The X-factor of leadership. Source III: provide social proof.

 This video circulates already some time on leadership seminars and the internet. It beautifully illustrates the force of social proof: to determine what is correct, we find out what other people think is correct. (Cialdini*, 2007). A longer version of the video** shows that before this scene, the dancing guy had already quite a few ‘first followers’, before this one.

We especially use actions of others to decide on proper behavior for ourselves in situations with unclear scripts. It can lead to ‘pluralistic ignorance’: everybody looks at each other and nobody does what should be done. Pluralistic ignorance explains why less people are inclined to help someone in emergency situations when other people are around. Experiments showed e.g. that help for a student having an epileptic seizure dropped from 85 % to 31 % when other people were around. Or reporting smoke in the room dropped from 75 % to 38 % when other people were around who ignored the smoke. We find comfort in other people (and stop thinking for ourselves) when we’re confronted with a difficult situation.

Social proof works also better when the other persons are ‘like us’. Similarity reinforces followership. That’s why lots of commercials include ‘average-joe-testimonials’.  It also explains why ‘peers’ work better to influence behavior. Or why ‘references’ and ‘recommendations’ are so important in professional credibility. “In similarity, we connect…”

Cialdini quotes Cavett Robert in his book: “Since 95 % of the people are imitators and only 5 percent initiators, people are persuaded more by the actions of others than by any proof we can offer.” Social proof is important in leadership. Leadership does not automatically accept social proof in uncertain situations.  Leadership initiates. And it understands that people follow actions, not words. And that this even works better when similarity comes into play. Leadership establishes a critical mass of early adaptors. The rest will follow.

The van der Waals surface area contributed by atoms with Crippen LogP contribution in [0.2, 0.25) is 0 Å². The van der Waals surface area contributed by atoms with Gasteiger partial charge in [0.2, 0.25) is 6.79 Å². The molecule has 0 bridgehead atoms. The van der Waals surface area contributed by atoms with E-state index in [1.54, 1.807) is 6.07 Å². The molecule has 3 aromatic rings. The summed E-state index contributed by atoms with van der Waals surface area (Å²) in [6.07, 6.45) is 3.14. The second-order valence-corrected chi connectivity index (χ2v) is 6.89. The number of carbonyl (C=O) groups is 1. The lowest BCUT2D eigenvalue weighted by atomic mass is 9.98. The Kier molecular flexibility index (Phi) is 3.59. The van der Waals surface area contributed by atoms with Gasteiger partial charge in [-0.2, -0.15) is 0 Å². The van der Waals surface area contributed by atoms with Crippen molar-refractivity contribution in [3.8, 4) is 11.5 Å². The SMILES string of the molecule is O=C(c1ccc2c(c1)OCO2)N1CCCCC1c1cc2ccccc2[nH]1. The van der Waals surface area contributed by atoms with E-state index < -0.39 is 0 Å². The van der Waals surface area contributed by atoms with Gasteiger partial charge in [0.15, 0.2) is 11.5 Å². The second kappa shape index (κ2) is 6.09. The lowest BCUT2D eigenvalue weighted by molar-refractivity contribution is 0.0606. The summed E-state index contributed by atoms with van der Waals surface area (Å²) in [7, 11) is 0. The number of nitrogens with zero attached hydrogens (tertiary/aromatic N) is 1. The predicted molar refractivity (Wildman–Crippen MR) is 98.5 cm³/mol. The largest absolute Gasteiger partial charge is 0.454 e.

Any comment?

*CIALDINI, Robert (2007). The psychology of persuasion. New York: HarperCollins publishers, 320 p.


About Koen Marichal

Director Future Leadership Initiative at Antwerp Management School
This entry was posted in 17. Being the example & sensemaking, Academic insights & evidence, English and tagged , , , . Bookmark the permalink.

One Response to The X-factor of leadership. Source III: provide social proof.

  1. @JokeDeblaere who asked me how to apply the X-factor in day to day situations as coaching, team management a.s.o. It’s a relevant question & for me self-awareness is the answer. Influencing is not about ‘manipulating’. It’s not having a hidden agenda and trick someone into something. But being more aware of how we are influenced (and most of the time in a correct way) and how we influence other people gives more personal freedom and therefore choice and added value. But overall: recognizing the importance of ‘giving’ (before taking), ‘providing social proof’ (instead of talking), ‘connecting’ (instead of just being yourself), ‘letting people making choice out of free will’ (instead of forcing them), ‘improve collaboration by defining shared objectives’ (instead of one-on-one mgmt), –> not a bad way to improve your leadership :).

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